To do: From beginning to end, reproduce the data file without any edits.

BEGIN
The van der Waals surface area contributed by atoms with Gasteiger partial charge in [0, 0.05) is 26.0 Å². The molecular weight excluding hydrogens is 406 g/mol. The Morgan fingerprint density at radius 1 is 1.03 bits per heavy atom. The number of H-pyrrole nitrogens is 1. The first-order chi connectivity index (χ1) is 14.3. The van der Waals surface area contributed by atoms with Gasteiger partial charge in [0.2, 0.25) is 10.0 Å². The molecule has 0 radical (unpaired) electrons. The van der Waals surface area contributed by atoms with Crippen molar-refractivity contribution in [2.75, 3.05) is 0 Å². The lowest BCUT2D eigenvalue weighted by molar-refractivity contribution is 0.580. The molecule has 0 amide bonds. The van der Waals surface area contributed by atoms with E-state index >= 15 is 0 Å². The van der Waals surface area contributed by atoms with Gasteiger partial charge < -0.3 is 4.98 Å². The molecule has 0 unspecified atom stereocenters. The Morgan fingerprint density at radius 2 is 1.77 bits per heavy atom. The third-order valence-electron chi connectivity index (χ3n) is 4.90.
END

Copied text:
The van der Waals surface area contributed by atoms with Gasteiger partial charge in [0, 0.05) is 26.0 Å². The molecular weight excluding hydrogens is 406 g/mol. The Morgan fingerprint density at radius 1 is 1.03 bits per heavy atom. The number of H-pyrrole nitrogens is 1. The first-order chi connectivity index (χ1) is 14.3. The van der Waals surface area contributed by atoms with Gasteiger partial charge in [0.2, 0.25) is 10.0 Å². The molecule has 0 radical (unpaired) electrons. The van der Waals surface area contributed by atoms with Crippen molar-refractivity contribution in [2.75, 3.05) is 0 Å². The lowest BCUT2D eigenvalue weighted by molar-refractivity contribution is 0.580. The molecule has 0 amide bonds. The van der Waals surface area contributed by atoms with E-state index >= 15 is 0 Å². The van der Waals surface area contributed by atoms with Gasteiger partial charge < -0.3 is 4.98 Å². The molecule has 0 unspecified atom stereocenters. The Morgan fingerprint density at radius 2 is 1.77 bits per heavy atom. The third-order valence-electron chi connectivity index (χ3n) is 4.90.